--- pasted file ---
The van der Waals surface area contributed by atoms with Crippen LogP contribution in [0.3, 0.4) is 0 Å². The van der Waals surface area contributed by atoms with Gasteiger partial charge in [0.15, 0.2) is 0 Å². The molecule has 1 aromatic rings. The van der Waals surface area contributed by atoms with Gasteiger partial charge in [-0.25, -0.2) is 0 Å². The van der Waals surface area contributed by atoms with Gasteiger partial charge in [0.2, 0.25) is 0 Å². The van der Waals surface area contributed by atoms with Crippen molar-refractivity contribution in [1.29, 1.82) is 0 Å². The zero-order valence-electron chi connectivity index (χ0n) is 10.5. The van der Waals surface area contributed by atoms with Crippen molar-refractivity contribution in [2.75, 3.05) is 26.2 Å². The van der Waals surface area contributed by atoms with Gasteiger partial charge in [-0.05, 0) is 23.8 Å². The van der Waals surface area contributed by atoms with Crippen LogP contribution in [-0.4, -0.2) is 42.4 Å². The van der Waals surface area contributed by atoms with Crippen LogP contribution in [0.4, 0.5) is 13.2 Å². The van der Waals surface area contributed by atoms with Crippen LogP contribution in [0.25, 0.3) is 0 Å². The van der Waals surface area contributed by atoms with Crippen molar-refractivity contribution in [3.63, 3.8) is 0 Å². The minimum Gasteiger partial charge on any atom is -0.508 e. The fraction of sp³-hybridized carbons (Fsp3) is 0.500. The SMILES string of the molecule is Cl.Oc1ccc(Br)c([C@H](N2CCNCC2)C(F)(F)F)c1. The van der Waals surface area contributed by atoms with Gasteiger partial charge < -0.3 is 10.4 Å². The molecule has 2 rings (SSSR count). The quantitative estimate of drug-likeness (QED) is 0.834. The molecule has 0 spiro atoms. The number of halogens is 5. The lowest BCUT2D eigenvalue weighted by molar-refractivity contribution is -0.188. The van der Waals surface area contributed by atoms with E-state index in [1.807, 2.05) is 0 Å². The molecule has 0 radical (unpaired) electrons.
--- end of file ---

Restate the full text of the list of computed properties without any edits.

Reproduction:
The van der Waals surface area contributed by atoms with Crippen LogP contribution in [0.3, 0.4) is 0 Å². The van der Waals surface area contributed by atoms with Gasteiger partial charge in [0.15, 0.2) is 0 Å². The molecule has 1 aromatic rings. The van der Waals surface area contributed by atoms with Gasteiger partial charge in [-0.25, -0.2) is 0 Å². The van der Waals surface area contributed by atoms with Gasteiger partial charge in [0.2, 0.25) is 0 Å². The van der Waals surface area contributed by atoms with Crippen molar-refractivity contribution in [1.29, 1.82) is 0 Å². The zero-order valence-electron chi connectivity index (χ0n) is 10.5. The van der Waals surface area contributed by atoms with Crippen molar-refractivity contribution in [2.75, 3.05) is 26.2 Å². The van der Waals surface area contributed by atoms with Gasteiger partial charge in [-0.05, 0) is 23.8 Å². The van der Waals surface area contributed by atoms with Crippen LogP contribution in [-0.4, -0.2) is 42.4 Å². The van der Waals surface area contributed by atoms with Crippen LogP contribution in [0.4, 0.5) is 13.2 Å². The van der Waals surface area contributed by atoms with Crippen LogP contribution in [0.25, 0.3) is 0 Å². The van der Waals surface area contributed by atoms with Crippen molar-refractivity contribution in [3.63, 3.8) is 0 Å². The minimum Gasteiger partial charge on any atom is -0.508 e. The fraction of sp³-hybridized carbons (Fsp3) is 0.500. The SMILES string of the molecule is Cl.Oc1ccc(Br)c([C@H](N2CCNCC2)C(F)(F)F)c1. The van der Waals surface area contributed by atoms with Gasteiger partial charge < -0.3 is 10.4 Å². The molecule has 2 rings (SSSR count). The quantitative estimate of drug-likeness (QED) is 0.834. The molecule has 0 spiro atoms. The number of halogens is 5. The lowest BCUT2D eigenvalue weighted by molar-refractivity contribution is -0.188. The van der Waals surface area contributed by atoms with E-state index in [1.807, 2.05) is 0 Å². The molecule has 0 radical (unpaired) electrons.